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The Inclusive School: Sustaining Equity and Standards


reviewed by Elizabeth B. Kozleski - 2006

coverTitle: The Inclusive School: Sustaining Equity and Standards
Author(s): Judy W. Kulgelmass
Publisher: Teachers College Press, New York
ISBN: 0807744913, Pages: 147, Year: 2004
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The inclusive schools movement has persisted over at least the last 20 years in pockets across the United States.  It has gained strength internationally and is now one of the United Nations Educational, Scientific and Cultural Organization’s (UNESCO’s) Education for All flagships.   In Kugelmass’s book, as with much of the current literature on inclusive schools, the definition of inclusiveness has been expanded from its roots in the disability movement.  Inclusive schools have come to signify an approach to education where students are taught together in classrooms where personalization of the curriculum, instruction and assessment is accomplished by skilled practitioners working in teams.  In inclusive schools, practitioners and families work together to understand and invest in education that unveils racism, ablism, classism and other forms of marginalization that are deeply ingrained in systems that select, classify, and separate children and teachers.  As the author explains, this work is complex and difficult to sustain, particularly where the schools that invest in the work are part of a public school system.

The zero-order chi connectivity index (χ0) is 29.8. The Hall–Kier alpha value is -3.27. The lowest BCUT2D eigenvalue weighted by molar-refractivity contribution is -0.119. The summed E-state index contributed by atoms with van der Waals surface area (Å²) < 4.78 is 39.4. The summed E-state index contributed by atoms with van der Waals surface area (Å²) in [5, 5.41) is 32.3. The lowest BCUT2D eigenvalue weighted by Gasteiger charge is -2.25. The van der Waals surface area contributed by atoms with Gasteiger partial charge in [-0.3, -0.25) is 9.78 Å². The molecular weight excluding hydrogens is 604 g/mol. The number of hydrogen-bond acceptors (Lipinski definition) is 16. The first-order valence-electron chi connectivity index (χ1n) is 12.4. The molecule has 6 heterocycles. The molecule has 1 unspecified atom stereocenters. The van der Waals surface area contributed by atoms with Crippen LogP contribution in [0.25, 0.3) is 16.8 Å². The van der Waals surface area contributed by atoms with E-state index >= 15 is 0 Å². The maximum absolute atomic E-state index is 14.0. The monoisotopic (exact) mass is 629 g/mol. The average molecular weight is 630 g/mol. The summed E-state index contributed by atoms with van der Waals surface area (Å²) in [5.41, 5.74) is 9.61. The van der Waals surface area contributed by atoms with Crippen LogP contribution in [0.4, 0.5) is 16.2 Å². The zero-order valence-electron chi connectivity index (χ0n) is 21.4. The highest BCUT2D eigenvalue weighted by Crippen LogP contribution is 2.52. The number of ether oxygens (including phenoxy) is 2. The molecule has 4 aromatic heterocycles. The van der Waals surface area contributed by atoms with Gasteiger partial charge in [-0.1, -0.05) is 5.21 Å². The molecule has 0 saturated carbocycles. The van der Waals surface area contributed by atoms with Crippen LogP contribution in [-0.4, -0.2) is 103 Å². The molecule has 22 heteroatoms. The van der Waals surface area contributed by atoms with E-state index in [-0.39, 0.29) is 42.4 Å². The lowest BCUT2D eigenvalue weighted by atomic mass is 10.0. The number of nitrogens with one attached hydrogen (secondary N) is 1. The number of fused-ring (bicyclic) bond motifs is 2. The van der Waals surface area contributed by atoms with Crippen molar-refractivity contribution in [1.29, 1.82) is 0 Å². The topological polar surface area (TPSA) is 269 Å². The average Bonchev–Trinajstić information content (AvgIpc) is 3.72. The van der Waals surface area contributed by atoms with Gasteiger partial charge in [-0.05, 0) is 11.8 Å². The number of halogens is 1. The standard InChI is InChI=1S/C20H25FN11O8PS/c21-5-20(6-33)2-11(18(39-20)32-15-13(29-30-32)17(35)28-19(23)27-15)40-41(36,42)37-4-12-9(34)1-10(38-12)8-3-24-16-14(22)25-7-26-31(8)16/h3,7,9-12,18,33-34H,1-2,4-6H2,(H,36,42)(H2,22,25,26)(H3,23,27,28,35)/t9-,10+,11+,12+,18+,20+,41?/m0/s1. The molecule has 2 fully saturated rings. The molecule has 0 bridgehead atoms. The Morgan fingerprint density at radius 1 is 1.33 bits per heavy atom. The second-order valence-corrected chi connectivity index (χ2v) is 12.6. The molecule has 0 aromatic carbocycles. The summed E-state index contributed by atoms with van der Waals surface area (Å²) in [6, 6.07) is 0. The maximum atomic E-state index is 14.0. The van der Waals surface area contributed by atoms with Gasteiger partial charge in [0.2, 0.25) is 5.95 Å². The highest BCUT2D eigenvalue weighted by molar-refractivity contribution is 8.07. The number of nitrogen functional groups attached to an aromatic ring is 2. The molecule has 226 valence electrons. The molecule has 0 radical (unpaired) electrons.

In The Inclusive School, the author narrates the story of Betsy Miller Elementary School, located in the northeast.  Over a fifteen year period of time, teachers, principals, families, and other school practitioners worked to develop a school community in which inclusive practices were a sustainable approach to teaching and learning.  The author was invited initially to study one teacher’s classroom.  Understanding what was going on there created a set of questions that needed answering within the larger context of the school.   Over a five year period of time, the author interviewed and observed teachers, principals, and family members in an attempt to chronicle and analyze the Betsy Miller story.  What she found is both inspiring and deflating.


The author provides description of classrooms and the work that went inside them, noting how teachers worked together to ensure that the academic and social needs of their students were addressed and often, met.  She also notes how this work was transformed over years first by merging two schools into one and dealing with the differences in school cultures and their disparate approaches to socialization of students.  Merging schools forced teachers and administrators to examine their own assumptions about race, English language acquisition, and disability.  Key to this work was understanding the role that specialized programs like Title 1 and special education play in reinforcing assumptions about who is ready and able to learn.  Kugelmass suggests that reconceptualizing the role of specialists as collaborators in classrooms so that teaching and learning become the core work, rather than sorting and classifying children, was essential to creating an inclusive school.